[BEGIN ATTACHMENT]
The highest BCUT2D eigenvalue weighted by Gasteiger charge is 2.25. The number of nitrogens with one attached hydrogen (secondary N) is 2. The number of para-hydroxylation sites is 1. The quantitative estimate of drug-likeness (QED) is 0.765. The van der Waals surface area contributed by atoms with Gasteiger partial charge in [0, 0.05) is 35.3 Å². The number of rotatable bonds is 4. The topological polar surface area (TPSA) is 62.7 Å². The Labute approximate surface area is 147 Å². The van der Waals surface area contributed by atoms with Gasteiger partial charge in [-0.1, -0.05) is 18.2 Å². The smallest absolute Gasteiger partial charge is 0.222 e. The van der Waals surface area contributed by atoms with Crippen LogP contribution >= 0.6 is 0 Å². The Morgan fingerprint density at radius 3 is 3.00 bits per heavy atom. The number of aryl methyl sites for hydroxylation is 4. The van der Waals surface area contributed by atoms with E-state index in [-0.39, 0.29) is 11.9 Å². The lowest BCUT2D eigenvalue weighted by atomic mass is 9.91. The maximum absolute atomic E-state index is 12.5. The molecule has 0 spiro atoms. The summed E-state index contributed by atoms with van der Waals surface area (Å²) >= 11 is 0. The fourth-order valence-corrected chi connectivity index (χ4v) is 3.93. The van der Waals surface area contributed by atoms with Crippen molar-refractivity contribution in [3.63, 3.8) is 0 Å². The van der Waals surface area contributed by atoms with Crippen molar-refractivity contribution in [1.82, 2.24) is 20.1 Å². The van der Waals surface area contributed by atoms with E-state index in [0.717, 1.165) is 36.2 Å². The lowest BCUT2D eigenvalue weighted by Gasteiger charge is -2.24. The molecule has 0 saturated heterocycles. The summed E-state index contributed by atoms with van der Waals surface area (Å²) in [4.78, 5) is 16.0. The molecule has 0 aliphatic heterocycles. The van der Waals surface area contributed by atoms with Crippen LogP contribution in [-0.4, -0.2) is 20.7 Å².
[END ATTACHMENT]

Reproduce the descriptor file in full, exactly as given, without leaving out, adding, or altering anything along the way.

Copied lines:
The highest BCUT2D eigenvalue weighted by Gasteiger charge is 2.25. The number of nitrogens with one attached hydrogen (secondary N) is 2. The number of para-hydroxylation sites is 1. The quantitative estimate of drug-likeness (QED) is 0.765. The van der Waals surface area contributed by atoms with Gasteiger partial charge in [0, 0.05) is 35.3 Å². The number of rotatable bonds is 4. The topological polar surface area (TPSA) is 62.7 Å². The Labute approximate surface area is 147 Å². The van der Waals surface area contributed by atoms with Gasteiger partial charge in [-0.1, -0.05) is 18.2 Å². The smallest absolute Gasteiger partial charge is 0.222 e. The van der Waals surface area contributed by atoms with Crippen LogP contribution >= 0.6 is 0 Å². The Morgan fingerprint density at radius 3 is 3.00 bits per heavy atom. The number of aryl methyl sites for hydroxylation is 4. The van der Waals surface area contributed by atoms with E-state index in [-0.39, 0.29) is 11.9 Å². The lowest BCUT2D eigenvalue weighted by atomic mass is 9.91. The maximum absolute atomic E-state index is 12.5. The molecule has 0 spiro atoms. The summed E-state index contributed by atoms with van der Waals surface area (Å²) >= 11 is 0. The fourth-order valence-corrected chi connectivity index (χ4v) is 3.93. The van der Waals surface area contributed by atoms with Crippen molar-refractivity contribution in [3.63, 3.8) is 0 Å². The van der Waals surface area contributed by atoms with Crippen molar-refractivity contribution in [1.82, 2.24) is 20.1 Å². The van der Waals surface area contributed by atoms with E-state index in [0.717, 1.165) is 36.2 Å². The lowest BCUT2D eigenvalue weighted by Gasteiger charge is -2.24. The molecule has 0 saturated heterocycles. The summed E-state index contributed by atoms with van der Waals surface area (Å²) in [4.78, 5) is 16.0. The molecule has 0 aliphatic heterocycles. The van der Waals surface area contributed by atoms with Crippen LogP contribution in [-0.4, -0.2) is 20.7 Å².